Wednesday, April 24, 2019

Ambazonia: a report from the Catholic Church of Kumbo is cold in the back

In its 2019 report, the activist group Human Rights Watch said that more than 170 people have been killed in the crisis since October 2018. The report also indicates that since the escalation of the conflict in 2017, some 420 civilians were killed by the belligerents.

Human Rights Watch also accused the Cameroonian army of "carrying out extrajudicial executions, burning property, arbitrary arrests and torture of detainees".

The government rejected this report, calling it "partial".

The Minister of Communication said the report reflected "a systematic tendency to discredit the public authorities and that the Cameroonian government categorically refutes these reckless accusations directed against the Republican Forces engaged in a struggle for the preservation of the territorial integrity of the country. State and the protection of persons and property".

For its part, the Catholic Church stated that neither party offered adequate accounting.

In an exclusive interview with Crux, Elvis Nsaikila's father Wanyu Njong, Kumbo's director of diocesan communications, said that Human Rights Watch "can only give (number) deaths that they have verified and are sure of." The government was rather on the defensive. "

"Our Justice and Peace Commission has documented," Nsaikila said. "Many people are killed every day and they (government and HRW) may not take note."

The condemnation of the priest results from a report of the Diocesan Justice and Peace Commission of Kumbo on "the deterioration of the situation in the Diocese of Kumbo".

The report released on April 8 indicates that since the end of 2016, a total of 358 civilians have been killed by warring parties in this diocese alone - a number that is likely to be even higher, as bodies are still being discovered.

"It's hard to know how many state forces or separatist fighters could have been killed," Nsaikila told Crux.

"Disappearances have recently occurred and bodies have been found in various communities. In the last seven months, several civilians have been killed. Among the people killed, there were people with disabilities and elderly people who could not escape safely, "says the report.

The report also refers to cases of looting and rape and notes that people may use the crisis situation as a smoke screen to settle personal accounts.

Thousands of people have been displaced, including more than 9,900 in August 2018 in the 34 parishes of the diocese.

"Many live days and weeks on farms and shrubs. Kumbo, the seat of the diocese, is largely deserted and many settlements turn into ruins, "says the report.

In the last seven months, many homes, business centers and private and public properties have been destroyed.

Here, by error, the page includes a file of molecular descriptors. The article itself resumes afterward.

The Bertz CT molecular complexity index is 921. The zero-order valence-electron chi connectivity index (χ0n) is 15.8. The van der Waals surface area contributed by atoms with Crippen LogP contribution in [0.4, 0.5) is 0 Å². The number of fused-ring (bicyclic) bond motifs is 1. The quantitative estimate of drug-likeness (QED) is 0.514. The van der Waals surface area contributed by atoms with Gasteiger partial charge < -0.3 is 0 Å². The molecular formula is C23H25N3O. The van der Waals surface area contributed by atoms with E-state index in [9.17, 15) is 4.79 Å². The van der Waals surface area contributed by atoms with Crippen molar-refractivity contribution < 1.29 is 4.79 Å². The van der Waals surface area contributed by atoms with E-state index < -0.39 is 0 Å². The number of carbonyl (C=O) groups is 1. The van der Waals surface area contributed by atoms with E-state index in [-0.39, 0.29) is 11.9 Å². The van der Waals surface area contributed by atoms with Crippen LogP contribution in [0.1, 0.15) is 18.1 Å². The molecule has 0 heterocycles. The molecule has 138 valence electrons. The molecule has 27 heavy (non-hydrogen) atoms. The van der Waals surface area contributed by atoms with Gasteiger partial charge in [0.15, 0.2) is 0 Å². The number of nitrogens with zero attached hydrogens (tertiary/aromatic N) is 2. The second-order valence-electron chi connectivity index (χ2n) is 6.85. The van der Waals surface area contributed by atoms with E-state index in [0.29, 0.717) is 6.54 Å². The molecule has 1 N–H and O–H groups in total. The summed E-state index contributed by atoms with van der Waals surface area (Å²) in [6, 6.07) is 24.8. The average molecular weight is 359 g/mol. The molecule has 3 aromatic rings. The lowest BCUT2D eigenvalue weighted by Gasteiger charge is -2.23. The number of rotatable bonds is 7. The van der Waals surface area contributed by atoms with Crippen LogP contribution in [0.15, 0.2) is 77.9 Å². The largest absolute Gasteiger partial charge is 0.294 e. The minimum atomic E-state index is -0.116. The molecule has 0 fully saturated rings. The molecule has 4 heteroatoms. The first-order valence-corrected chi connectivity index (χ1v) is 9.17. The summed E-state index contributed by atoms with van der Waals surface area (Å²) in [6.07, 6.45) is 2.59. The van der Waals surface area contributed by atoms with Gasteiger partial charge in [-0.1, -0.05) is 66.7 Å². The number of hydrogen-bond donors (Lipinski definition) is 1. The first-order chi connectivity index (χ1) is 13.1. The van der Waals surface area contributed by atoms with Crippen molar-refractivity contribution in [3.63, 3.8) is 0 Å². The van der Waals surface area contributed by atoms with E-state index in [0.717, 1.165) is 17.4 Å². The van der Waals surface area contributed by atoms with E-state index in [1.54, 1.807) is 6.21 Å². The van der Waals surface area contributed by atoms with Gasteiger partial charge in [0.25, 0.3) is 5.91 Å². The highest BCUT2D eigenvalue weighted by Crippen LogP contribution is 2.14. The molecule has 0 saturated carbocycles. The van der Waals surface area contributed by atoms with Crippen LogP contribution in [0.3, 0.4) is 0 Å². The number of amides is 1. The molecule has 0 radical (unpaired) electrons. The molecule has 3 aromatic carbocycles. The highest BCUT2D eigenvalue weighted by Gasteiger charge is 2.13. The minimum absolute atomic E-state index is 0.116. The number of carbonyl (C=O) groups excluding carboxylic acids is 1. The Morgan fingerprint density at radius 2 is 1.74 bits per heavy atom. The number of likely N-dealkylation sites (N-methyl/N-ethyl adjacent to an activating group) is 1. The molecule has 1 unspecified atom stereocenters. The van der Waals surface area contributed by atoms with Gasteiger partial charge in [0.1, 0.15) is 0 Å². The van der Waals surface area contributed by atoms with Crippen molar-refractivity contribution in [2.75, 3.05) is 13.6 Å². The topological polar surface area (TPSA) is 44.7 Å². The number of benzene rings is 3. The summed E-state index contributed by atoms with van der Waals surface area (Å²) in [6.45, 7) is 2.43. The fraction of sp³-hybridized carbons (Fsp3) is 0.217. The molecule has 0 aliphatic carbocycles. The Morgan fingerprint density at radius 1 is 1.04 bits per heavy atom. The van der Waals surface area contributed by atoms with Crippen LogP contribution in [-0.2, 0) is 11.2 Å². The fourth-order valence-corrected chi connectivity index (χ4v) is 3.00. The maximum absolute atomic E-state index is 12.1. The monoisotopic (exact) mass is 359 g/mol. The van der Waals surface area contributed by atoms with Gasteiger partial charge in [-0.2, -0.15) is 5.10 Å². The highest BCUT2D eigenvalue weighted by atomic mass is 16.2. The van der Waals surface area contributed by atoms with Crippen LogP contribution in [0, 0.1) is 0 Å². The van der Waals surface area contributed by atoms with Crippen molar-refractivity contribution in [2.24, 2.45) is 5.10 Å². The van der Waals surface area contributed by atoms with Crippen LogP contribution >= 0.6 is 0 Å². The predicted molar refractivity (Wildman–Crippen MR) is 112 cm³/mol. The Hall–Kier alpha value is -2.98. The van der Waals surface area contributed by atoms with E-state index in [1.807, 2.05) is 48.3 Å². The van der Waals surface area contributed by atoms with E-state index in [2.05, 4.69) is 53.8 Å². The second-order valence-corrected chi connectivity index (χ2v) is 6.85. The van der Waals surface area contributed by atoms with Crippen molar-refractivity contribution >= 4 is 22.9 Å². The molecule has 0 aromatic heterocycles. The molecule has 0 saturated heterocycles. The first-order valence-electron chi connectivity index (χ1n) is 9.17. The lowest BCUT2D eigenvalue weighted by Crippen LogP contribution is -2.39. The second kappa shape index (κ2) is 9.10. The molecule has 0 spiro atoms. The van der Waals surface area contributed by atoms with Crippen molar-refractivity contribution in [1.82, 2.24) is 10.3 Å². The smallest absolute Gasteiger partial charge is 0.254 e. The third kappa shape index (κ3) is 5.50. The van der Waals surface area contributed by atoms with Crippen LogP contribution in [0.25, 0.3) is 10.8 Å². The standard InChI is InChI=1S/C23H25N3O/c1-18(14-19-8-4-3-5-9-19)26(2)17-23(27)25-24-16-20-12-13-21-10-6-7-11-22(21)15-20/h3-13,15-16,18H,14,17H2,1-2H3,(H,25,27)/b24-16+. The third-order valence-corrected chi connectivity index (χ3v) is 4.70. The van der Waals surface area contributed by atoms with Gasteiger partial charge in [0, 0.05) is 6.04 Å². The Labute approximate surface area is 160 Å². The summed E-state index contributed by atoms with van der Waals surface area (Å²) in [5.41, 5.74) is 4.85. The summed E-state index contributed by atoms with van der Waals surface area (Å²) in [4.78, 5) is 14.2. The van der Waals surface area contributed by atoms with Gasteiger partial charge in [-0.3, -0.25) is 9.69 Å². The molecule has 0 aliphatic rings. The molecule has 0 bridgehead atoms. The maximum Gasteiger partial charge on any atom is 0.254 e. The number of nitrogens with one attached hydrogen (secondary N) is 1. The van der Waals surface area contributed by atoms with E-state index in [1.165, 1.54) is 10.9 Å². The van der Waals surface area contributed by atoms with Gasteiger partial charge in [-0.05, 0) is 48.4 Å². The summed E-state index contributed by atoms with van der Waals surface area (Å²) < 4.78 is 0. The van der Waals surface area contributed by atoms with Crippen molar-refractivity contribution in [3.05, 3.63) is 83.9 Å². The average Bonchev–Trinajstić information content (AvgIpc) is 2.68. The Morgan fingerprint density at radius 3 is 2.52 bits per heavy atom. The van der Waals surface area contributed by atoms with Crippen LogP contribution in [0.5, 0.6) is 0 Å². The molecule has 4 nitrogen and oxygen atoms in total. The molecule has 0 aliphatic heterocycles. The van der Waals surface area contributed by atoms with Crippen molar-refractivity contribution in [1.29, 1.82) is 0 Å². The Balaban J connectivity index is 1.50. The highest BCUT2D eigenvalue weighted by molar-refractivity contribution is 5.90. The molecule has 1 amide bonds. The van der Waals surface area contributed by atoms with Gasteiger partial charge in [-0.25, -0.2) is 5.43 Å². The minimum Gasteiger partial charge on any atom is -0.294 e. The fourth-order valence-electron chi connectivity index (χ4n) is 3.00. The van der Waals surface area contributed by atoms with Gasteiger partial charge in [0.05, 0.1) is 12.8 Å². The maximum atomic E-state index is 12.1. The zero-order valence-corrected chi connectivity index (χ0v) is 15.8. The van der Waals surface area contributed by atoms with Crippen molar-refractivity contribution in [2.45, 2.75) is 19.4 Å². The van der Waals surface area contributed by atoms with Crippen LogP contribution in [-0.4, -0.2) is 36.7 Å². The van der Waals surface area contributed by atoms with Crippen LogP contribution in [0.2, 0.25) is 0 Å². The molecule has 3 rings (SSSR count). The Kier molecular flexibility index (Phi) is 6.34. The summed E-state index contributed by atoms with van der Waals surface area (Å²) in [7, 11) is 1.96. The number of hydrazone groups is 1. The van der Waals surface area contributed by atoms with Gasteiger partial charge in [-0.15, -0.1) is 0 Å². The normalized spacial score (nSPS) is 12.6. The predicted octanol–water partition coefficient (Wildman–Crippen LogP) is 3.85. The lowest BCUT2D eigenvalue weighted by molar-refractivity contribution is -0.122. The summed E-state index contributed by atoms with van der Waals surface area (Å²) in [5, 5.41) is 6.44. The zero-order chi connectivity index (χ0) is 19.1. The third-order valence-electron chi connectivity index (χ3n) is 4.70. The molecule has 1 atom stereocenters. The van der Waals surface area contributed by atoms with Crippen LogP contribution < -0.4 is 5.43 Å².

"In total, more than 750 houses and structures have been burned in the diocese since the end of 2016, a figure that should also be higher," he said.

According to him, it is "scary" that such figures come from the only diocese of Kumbo, suggesting that the total figure of 420, given by Human Rights Watch and challenged by the government, is grossly underestimated.

He accused the separatist fighters of blocking the roads, crippling economic activities and disrupting the education and social life of the diocese.

"There have been reports of kidnappings and, in some cases, torture and ransom demands. The saga of Saint Augustine's College is among the kidnappings: on February 16, 2018, 176 college members were kidnapped, including 170 students generally under the age of 18, "said Nsaikila.

"Three priests who tried to track the abductees were also arrested and all were released the following evening. The incident forced the institution to close, parallel to the minor seminary.

He also deplored the effects of the crisis on health care.

Kumbo is home to the Saint Elizabeth General Hospital and Cardiac Center, Shisong (the only heart health center in West and Central Africa, both Catholic-owned), Banso Baptist Hospital (BBH), and a health center. led by psychiatrist Eric Gohla. "Many people would have died at home and may have survived if they had access to health facilities," Nsaikila said.

"It's hard to imagine how many lives are lost for the simple reason that patients can not move," he said.

Nsaikila said the crisis meant that drugs and other hospital supplies could not arrive in the area, and patients referred to these hospitals often remained stranded.

"The people in the area, who could possibly find a motorcycle to transport them, pay huge sums of money to go to the health centers. They end up no longer having money to pay hospital bills or pay for their drugs, "said the priest.

The situation was compounded by attacks on hospital staff, including three nurses who were killed.

"State forces have entered health facilities with firearms, looking for anyone suspected of being a separatist fighter in the process of treatment," he said.

Nsaikila said that pastoral activities were slowing down and becoming "more tortuous" even though no parish had completely closed. He said that this alone is "proof of our deepening faith," praising the clergy and the faithful for this commitment.